In the second half of the novel, Barton tells of her accidental encounter in a Manhattan clothing store with a writer named Sarah Payne. Years later, Lucy takes a writing class with Sarah, who tells her that she must be fearless, that she must be honest and write her one story without the fear of hurting anyone. This novel feels like that story.

Buy the book.

Listen to my 2010 interview with Elizabeth Strout, following the publication of Olive Kittredge.

Ten Days of Beautiful Failure

Why You Should Embrace Failure as Part of the Creative Process

If you don’t try at anything, you can’t fail… it takes back bone to lead the life you want” – Richard Yates

I’ve been reading The Achievement Habit by Bernard Roth. One of the key principles that spoke to me in this book was the idea of the action bias. The action bias basically means that those who act instead of putting off action until “the time is right” tend to achieve more, even if there are many failures along the way.

It is better to start to do something and fail, than to do nothing…You do, you fail, and you learn…Don’t be afraid of failure. It is part of the price you pay for action.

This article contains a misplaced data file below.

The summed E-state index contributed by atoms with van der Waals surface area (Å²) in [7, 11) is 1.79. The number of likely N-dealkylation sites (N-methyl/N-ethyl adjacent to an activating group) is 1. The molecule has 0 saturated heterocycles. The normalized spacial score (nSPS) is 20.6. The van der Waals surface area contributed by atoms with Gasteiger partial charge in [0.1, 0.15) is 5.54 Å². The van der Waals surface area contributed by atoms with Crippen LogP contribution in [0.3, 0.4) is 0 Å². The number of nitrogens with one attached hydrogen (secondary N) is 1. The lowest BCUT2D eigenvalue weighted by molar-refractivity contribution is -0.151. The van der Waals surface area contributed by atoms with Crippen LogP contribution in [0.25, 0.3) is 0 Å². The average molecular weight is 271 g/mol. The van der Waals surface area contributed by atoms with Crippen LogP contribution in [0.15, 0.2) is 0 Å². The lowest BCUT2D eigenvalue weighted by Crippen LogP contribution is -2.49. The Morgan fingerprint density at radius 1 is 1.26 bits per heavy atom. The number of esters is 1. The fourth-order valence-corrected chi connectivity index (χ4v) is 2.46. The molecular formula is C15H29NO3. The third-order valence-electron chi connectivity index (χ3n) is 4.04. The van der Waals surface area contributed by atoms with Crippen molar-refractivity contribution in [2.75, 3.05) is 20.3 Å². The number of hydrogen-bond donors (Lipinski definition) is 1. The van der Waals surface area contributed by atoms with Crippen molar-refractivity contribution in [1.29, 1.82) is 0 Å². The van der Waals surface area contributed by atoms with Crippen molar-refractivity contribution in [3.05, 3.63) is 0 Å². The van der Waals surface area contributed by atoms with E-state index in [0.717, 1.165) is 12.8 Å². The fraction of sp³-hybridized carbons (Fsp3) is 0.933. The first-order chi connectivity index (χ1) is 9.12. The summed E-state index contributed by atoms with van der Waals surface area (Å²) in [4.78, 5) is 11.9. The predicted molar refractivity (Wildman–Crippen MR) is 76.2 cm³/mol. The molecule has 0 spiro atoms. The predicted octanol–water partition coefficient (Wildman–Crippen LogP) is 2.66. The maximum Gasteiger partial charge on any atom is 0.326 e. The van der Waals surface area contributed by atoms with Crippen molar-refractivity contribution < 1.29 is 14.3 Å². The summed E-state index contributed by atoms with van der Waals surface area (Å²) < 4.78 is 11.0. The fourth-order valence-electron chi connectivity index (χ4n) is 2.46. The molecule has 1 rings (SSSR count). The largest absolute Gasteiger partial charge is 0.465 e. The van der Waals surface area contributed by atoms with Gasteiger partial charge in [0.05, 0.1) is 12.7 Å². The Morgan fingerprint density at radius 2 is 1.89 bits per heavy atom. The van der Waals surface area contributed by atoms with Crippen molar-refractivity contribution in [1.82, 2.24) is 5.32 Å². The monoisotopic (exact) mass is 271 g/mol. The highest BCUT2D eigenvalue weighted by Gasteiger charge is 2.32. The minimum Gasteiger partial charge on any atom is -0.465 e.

For writers, failure is practically guaranteed. The very nature of writing requires one to take paths that may not pan out, to write sentences that will be cut, to write stories that won’t find a publisher or novels that may not find as many readers as we would like.

Any wise writer begins with the knowledge that revision will be part of the process. To revise is to accept that your first draft (or your second or your third) was, at least in part, a failure. From that failure, however, you learn something that will help you proceed with your revision.
Have you been putting off writing your novel, story, or memoir until “the time is right”? If so,I encourage you to take the leap, with the understanding that it’s perfectly okay to fail.